5 Spring Trends We Are In Love With In Spain

One of the greatest perks of living in Spain is that you get to enjoy sunny weather almost all year round. When April arrives, spring has sprung and the city is an explosion of color and joy. The temperature is warm enough to even wear full-on summer clothes, but in cities like Madrid, where it gets chilly in the first and last hours of the day, throwing on a jacket is a must — plus, it adds an extra fashion touch to our look. Here are my 5 favorite spring items that we are already styling here in Spain.


Transitioning from cold and dark winter to warm and sunny spring might not be easy for one reason: we are not yet ready to show some flesh. If you feel like you need more time to get rid of the winter layers, there is no hurry to wear mini dresses this season. Maxi lengths, inspired by Coachella’s festive spirit, are flattering and elegant and at the same time allow you to gradually adapt to higher temperatures. If you want to add an extra sexy vibe to the look, slits that go up your leg are a good choice.

Model: Claudia Peris | Credit: Lucía Peris


Denim never goes out of style, and it is a must-have in every wardrobe. For the past seasons, we’ve witnessed an evolution in classical denim pieces — playing with hems, cutouts, and lengths that surprise both the wearer and the viewer. This spring, embroidery has blossomed as the favourite trend, and it takes form as beautiful flowers that recreate a magical garden in denim pieces from jeans to jackets.

Model: Claudia Peris | Credit: Lucía Peris


When we think about our spring looks, florals come to mind. Although this always will be the print of the season (we’ll talk about it later), stars are actually the ones that are going to brighten up our spring and summer looks. They mostly come in gold, as on this bomber jacket, and grey, and some of them even have an extra sparkly touch with glitter. The perfect print to shine with this season!

Model: Claudia Peris | Credit: Lucía Peris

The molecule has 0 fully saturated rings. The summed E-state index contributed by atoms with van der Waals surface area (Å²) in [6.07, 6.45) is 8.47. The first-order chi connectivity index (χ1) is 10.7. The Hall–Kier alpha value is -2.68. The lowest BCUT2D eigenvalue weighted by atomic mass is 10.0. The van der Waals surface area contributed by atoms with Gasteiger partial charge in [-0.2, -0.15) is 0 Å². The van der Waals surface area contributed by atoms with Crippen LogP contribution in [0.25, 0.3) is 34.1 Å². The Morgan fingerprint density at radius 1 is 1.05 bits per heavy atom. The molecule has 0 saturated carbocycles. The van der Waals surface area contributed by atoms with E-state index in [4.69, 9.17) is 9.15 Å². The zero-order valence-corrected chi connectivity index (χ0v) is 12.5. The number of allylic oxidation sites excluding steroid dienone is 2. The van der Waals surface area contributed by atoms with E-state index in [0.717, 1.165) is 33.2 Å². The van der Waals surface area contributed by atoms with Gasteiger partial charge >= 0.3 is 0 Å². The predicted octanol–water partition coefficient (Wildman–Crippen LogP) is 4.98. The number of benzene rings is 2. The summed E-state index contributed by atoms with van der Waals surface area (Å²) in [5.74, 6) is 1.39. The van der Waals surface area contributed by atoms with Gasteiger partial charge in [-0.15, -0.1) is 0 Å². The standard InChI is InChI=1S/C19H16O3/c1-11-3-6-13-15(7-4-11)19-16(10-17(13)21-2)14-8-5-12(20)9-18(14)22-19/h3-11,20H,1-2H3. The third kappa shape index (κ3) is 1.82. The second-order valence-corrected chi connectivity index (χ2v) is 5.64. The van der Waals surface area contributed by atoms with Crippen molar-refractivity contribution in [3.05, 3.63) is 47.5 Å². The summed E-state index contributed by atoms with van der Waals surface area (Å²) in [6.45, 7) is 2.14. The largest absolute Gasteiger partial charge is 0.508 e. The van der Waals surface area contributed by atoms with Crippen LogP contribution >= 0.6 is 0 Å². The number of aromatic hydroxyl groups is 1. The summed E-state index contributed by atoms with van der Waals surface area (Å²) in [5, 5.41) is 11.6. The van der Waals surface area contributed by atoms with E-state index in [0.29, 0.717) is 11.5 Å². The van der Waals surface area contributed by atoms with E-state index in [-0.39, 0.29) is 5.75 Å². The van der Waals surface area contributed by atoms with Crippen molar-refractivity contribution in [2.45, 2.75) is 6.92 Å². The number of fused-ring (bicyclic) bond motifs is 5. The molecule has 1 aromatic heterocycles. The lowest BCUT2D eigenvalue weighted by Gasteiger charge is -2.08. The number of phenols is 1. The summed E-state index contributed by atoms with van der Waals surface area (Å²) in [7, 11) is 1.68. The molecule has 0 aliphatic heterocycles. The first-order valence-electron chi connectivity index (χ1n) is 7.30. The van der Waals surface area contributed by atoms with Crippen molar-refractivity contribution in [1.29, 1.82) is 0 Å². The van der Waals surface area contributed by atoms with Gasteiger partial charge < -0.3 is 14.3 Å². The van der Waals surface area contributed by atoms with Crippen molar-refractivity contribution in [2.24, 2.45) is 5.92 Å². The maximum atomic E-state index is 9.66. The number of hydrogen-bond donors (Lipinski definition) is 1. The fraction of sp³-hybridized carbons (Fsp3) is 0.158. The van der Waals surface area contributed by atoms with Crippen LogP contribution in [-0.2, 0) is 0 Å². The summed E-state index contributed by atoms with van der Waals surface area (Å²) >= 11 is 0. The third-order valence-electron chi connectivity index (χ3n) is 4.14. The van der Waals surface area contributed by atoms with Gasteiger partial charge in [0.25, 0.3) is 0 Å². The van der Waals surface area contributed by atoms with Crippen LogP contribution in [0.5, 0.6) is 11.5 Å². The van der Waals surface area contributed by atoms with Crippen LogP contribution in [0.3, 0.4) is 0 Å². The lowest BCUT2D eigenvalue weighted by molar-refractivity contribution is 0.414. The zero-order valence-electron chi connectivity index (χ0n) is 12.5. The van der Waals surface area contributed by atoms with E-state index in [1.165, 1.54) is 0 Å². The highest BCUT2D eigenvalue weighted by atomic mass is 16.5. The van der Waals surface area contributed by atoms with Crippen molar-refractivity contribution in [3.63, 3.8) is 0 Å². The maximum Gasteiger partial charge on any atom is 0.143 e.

This is one of favourite items for the season. The classic aviator style comes back this spring but with an unexpected shift: see-through lenses in bright yellow. It automatically upgrades any look, giving an extra cool vibe to the overall outfit. It matches with everything — colors, textures, and styles — but the winning combo is a total white look like this one.

Model: Claudia Peris | Credit: Lucía Peris


As Miranda Priestly would say, “Florals? For spring? Groundbreaking.” However, there is no other print that has conquered everyone’s wardrobe and that keeps coming back every spring — from small and colorful flowers against bright backgrounds such as yellow or green, to big ones that dramatically blossom in every piece you can imagine.

Model: Claudia Peris | Credit: Lucía Peris

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María Magdalena; Subversive Fashion With Spanish Flavor

Designer Alejandra Jaime Mendoza | Credit: María Magdalena

“Symbolic, metaphoric, surrealistic, and subversive” — that’s how Alejandra Jaime Mendoza the Spanish designer behind María Magdalena of the controversial name describes the essence of her brand. Only two seasons into hitting the catwalk of the main events for emerging fashion designers in Spain, Mendoza’s understanding of fashion is already making headlines.

Mendoza has recently showed her second collection for Samsung EGO, the platform dedicated exclusively to emerging talents during Madrid Fashion Week. María Magdalena added that Spanish flavor to the event with ruffles and silhouettes that resemble those of the traditional ‘Sevillana.’ Baroque-inspired pieces like silky dolly dresses with puffed sleeves, shiny fabrics, and metallic sets contrasted with hoodies and fishnet tights, exhibiting the clash of cultures that inspired her collection Integration.

Credit: María Magdalena

The concept goes back to the 2000s in Seville when two social groups with different styles were in opposition. Mendoza wanted to highlight the importance of integration in today’s society, so she took details of both styles and fused them to create a single and unique collection. “I love to make an impact on my audience, to make people have fun, but also to make them think about the issue I’m talking about,” she explains.